Simon Currigan

Yeah. Absolutely. Sometimes when teaching is just so relentless, you repeat the same thing over and over and over because you don't have time to be reflective. So let's jump into our 7 deadly sins of classroom management. Shall I start the first one, Emma?

Emma Shackleton

Yeah. Go on.

Simon Currigan

So the first deadly sin is deliver a boring lesson introduction. So let's think about what happens at the beginning of most lessons. You'll bring the kids together for some form of whole class time where you tell them about what they're gonna learn in the lesson and give them some information that they're then gonna need to work and all manipulate or you sort of teach them through a skill that they're gonna need during the main part of the lesson when they actually do the work. So let's think about what happens when that lesson introduction is boring. So we'll bring the children together, and they'll sit on the carpet or you bring them together for whole class time, they'll listen to the teacher. What happens when we don't sound excited, when we don't sound enthusiastic, when we keep repeating ourselves over and over and over, And when we keep the kids sat there too long is that the kids get fidgety or they'll start shouting out or they'll become bored. And what we need to do is actually engage them in the learning and not just keep them sitting there passively listening for a long time.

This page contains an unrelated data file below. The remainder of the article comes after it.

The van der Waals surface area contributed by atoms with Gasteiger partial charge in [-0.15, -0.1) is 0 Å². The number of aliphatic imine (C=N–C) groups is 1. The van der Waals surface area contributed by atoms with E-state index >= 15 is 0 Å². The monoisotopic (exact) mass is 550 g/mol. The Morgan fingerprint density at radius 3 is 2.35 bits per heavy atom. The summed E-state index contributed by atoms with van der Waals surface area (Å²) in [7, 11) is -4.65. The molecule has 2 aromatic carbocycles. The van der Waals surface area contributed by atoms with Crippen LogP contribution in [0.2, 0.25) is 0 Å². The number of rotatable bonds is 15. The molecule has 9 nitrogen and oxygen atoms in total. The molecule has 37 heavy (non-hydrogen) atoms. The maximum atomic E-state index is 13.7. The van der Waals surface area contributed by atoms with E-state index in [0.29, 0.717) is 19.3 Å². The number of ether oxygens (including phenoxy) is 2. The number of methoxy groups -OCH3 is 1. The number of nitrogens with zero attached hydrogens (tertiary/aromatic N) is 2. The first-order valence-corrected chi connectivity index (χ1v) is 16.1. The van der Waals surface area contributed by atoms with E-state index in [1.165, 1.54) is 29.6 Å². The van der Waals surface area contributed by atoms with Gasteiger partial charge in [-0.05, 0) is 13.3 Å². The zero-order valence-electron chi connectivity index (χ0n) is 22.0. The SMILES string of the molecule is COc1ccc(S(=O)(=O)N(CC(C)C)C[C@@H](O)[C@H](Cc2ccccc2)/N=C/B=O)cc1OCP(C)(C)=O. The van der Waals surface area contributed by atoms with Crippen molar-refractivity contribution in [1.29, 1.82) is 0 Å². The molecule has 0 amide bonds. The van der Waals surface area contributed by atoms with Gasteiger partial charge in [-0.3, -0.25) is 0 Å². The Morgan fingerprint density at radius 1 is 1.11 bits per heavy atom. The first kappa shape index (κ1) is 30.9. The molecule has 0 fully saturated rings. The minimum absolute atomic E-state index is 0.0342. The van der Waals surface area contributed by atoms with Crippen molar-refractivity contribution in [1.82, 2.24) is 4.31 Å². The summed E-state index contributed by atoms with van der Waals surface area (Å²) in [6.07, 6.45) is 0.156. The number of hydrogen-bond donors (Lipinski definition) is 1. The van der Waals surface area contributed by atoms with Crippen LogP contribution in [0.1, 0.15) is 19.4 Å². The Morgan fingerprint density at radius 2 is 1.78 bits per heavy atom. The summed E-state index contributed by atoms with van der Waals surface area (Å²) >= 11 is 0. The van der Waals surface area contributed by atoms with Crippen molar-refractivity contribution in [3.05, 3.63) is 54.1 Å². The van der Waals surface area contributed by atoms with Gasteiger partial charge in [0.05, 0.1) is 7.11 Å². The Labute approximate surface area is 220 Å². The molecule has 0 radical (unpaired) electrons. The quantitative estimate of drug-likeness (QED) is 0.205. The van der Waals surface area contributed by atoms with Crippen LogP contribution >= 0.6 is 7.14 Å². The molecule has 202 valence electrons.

The longer kids are sat there passively listening, the more we're gonna start getting low level behaviours. One of the things I've noticed, not just having observed, like, 100 and 100 and 100 and 100 of teachers talking in the real world, but also having people give me feedback on my lessons is that teachers tend to overtalk. What we tend to do is hammer the learning points over repeatedly over and over and over until we're confident that 99.9% of people in the room have got the point to go away and do the work. And what that does is it leads to lesson introductions that are just too long. Where most of the children are chomping at the bit to go and do the practical part of the work, we're holding them back. So we need to avoid we need to be aware of those weaknesses. We need to make sure that we're timing our lesson introductions so that they're at the right length that we give the kids the information they need to be able to complete the lesson and do the work, but not keep them for too long.